I waited my turn while Mom upped her anxiety by asking everyone about their imaginary PSK doomsday moments. One lady said she’d been waiting since 9 AM for her husband, another claimed the average appointment length was 4 hours.

Surely it couldn’t be so bad? My friend Suku had had a wonderful experience at the PSK just a couple of months before:


The security guard announced in the waiting room that it was time for the 12.15 pm appointment folks to queue up. Off I went with my 3 documents (photocopies of the previous passport, Ration Card, Voter ID card) while Mom shouted into the office, “I’ll be back at 3.30 pm!" 


The TCS staff at the first counter checked my documents, filed them in a brown envelope and sent me into the actual waiting area. This hall had people with coupon numbers and people without, an LCD screen with token numbers appearing on them and no instructions whatsoever about what to do next.

Asking around, I figured I’d only get a token number AFTER my name was announced. It could have been simpler and faster had the guy at the first counter given me a token number. But I’ll over look that.

Ten minutes after receiving the token number, my token number flashed asking me to head to Counter A. After checking my documents and clicking my "passport photo,” the lady dropped a bomb:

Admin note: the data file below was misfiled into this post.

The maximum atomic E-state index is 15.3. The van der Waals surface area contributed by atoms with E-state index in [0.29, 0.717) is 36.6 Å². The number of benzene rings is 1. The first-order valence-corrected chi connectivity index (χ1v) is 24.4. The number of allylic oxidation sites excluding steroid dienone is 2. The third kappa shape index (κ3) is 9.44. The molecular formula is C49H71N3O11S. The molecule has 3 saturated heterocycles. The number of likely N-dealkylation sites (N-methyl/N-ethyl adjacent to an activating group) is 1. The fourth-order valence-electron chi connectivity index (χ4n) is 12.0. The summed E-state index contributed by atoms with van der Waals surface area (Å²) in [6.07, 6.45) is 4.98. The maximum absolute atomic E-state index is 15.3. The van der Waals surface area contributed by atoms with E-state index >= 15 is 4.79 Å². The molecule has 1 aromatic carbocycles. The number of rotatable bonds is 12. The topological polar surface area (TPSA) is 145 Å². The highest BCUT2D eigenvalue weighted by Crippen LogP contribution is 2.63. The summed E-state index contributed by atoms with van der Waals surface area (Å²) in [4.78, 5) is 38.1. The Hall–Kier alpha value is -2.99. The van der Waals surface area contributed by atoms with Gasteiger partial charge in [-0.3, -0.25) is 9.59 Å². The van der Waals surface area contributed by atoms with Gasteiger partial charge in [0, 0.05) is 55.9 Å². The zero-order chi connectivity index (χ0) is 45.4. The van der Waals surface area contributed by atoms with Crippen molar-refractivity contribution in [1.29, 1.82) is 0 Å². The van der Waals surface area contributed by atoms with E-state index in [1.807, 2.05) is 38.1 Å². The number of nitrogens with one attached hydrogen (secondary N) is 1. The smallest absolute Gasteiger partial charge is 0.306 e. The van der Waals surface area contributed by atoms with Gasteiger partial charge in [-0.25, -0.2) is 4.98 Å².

But where is your marriage certificate, madam?

But I’m not married, madam!

She apologized and went about with her work. So much pleasantness at a government office? Wha!

Did I want SMS updates on the progress of my renewed passport? Only thirty rupees, ma'am. I handed over a hundred rupee note and apologized that I wasn’t carrying change. Counter A Lady said that wouldn’t be a problem and handed me seventy rupees with a smile. 

At Counter B another official rechecked and verified my details. What do I have to do for a Tatkal passport, I asked. This is for a normal passport, he smiled. That was one too many smiles for a government office. Not wanting to ruin my luck, I shut up and moved on to Counter C.

The lady at Counter C checked my details for accuracy and asked me to collect my receipt at the counter near the exit.